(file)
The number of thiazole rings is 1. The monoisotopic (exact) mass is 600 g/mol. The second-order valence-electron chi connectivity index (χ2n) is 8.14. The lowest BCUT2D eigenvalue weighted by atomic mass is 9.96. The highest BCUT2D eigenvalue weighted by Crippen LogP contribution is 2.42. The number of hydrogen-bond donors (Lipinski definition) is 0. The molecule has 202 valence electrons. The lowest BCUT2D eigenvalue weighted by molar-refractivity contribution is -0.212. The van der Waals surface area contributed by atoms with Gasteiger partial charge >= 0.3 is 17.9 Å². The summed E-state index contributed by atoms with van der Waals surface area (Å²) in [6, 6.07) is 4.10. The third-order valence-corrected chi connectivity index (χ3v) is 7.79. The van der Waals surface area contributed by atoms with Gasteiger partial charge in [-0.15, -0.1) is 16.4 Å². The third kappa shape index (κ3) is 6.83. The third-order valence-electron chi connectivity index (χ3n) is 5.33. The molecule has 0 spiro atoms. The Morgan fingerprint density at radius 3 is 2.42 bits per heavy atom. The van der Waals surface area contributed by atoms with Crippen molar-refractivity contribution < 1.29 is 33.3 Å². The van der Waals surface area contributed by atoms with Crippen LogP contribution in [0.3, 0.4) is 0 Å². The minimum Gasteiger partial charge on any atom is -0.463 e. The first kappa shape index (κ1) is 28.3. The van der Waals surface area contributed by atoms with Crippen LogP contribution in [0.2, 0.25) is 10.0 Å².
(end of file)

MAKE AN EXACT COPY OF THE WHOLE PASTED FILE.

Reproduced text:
The number of thiazole rings is 1. The monoisotopic (exact) mass is 600 g/mol. The second-order valence-electron chi connectivity index (χ2n) is 8.14. The lowest BCUT2D eigenvalue weighted by atomic mass is 9.96. The highest BCUT2D eigenvalue weighted by Crippen LogP contribution is 2.42. The number of hydrogen-bond donors (Lipinski definition) is 0. The molecule has 202 valence electrons. The lowest BCUT2D eigenvalue weighted by molar-refractivity contribution is -0.212. The van der Waals surface area contributed by atoms with Gasteiger partial charge >= 0.3 is 17.9 Å². The summed E-state index contributed by atoms with van der Waals surface area (Å²) in [6, 6.07) is 4.10. The third-order valence-corrected chi connectivity index (χ3v) is 7.79. The van der Waals surface area contributed by atoms with Gasteiger partial charge in [-0.15, -0.1) is 16.4 Å². The third kappa shape index (κ3) is 6.83. The third-order valence-electron chi connectivity index (χ3n) is 5.33. The molecule has 0 spiro atoms. The Morgan fingerprint density at radius 3 is 2.42 bits per heavy atom. The van der Waals surface area contributed by atoms with Crippen molar-refractivity contribution < 1.29 is 33.3 Å². The van der Waals surface area contributed by atoms with Crippen LogP contribution in [0.3, 0.4) is 0 Å². The minimum Gasteiger partial charge on any atom is -0.463 e. The first kappa shape index (κ1) is 28.3. The van der Waals surface area contributed by atoms with Crippen LogP contribution in [0.2, 0.25) is 10.0 Å².